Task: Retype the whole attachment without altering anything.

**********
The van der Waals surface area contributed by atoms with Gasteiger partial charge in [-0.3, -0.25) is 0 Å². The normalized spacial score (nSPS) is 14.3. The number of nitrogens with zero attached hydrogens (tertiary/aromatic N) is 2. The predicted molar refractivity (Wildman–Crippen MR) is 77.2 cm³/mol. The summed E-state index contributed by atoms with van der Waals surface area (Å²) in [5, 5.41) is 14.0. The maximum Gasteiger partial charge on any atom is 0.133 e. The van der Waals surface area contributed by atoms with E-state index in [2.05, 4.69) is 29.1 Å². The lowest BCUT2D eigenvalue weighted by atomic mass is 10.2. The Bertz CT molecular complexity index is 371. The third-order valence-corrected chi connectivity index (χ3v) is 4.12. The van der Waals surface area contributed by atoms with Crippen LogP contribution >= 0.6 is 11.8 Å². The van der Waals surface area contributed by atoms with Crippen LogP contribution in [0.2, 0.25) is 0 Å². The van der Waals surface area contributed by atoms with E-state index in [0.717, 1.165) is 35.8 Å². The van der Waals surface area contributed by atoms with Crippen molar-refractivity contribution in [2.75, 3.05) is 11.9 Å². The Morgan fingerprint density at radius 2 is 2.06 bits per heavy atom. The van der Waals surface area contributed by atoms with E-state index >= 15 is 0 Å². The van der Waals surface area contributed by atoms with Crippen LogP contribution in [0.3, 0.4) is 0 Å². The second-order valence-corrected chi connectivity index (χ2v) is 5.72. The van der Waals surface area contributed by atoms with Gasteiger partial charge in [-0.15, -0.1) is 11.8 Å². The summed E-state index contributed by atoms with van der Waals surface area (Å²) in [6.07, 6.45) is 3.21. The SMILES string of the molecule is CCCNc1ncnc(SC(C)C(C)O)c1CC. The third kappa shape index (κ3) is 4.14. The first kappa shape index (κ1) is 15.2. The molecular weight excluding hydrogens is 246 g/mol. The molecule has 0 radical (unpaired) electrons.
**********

The van der Waals surface area contributed by atoms with Gasteiger partial charge in [-0.3, -0.25) is 0 Å². The normalized spacial score (nSPS) is 14.3. The number of nitrogens with zero attached hydrogens (tertiary/aromatic N) is 2. The predicted molar refractivity (Wildman–Crippen MR) is 77.2 cm³/mol. The summed E-state index contributed by atoms with van der Waals surface area (Å²) in [5, 5.41) is 14.0. The maximum Gasteiger partial charge on any atom is 0.133 e. The van der Waals surface area contributed by atoms with E-state index in [2.05, 4.69) is 29.1 Å². The lowest BCUT2D eigenvalue weighted by atomic mass is 10.2. The Bertz CT molecular complexity index is 371. The third-order valence-corrected chi connectivity index (χ3v) is 4.12. The van der Waals surface area contributed by atoms with Crippen LogP contribution >= 0.6 is 11.8 Å². The van der Waals surface area contributed by atoms with Crippen LogP contribution in [0.2, 0.25) is 0 Å². The van der Waals surface area contributed by atoms with E-state index in [0.717, 1.165) is 35.8 Å². The van der Waals surface area contributed by atoms with Crippen molar-refractivity contribution in [2.75, 3.05) is 11.9 Å². The Morgan fingerprint density at radius 2 is 2.06 bits per heavy atom. The van der Waals surface area contributed by atoms with E-state index >= 15 is 0 Å². The van der Waals surface area contributed by atoms with Crippen LogP contribution in [0.3, 0.4) is 0 Å². The second-order valence-corrected chi connectivity index (χ2v) is 5.72. The van der Waals surface area contributed by atoms with Gasteiger partial charge in [-0.15, -0.1) is 11.8 Å². The summed E-state index contributed by atoms with van der Waals surface area (Å²) in [6.07, 6.45) is 3.21. The SMILES string of the molecule is CCCNc1ncnc(SC(C)C(C)O)c1CC. The third kappa shape index (κ3) is 4.14. The first kappa shape index (κ1) is 15.2. The molecular weight excluding hydrogens is 246 g/mol. The molecule has 0 radical (unpaired) electrons.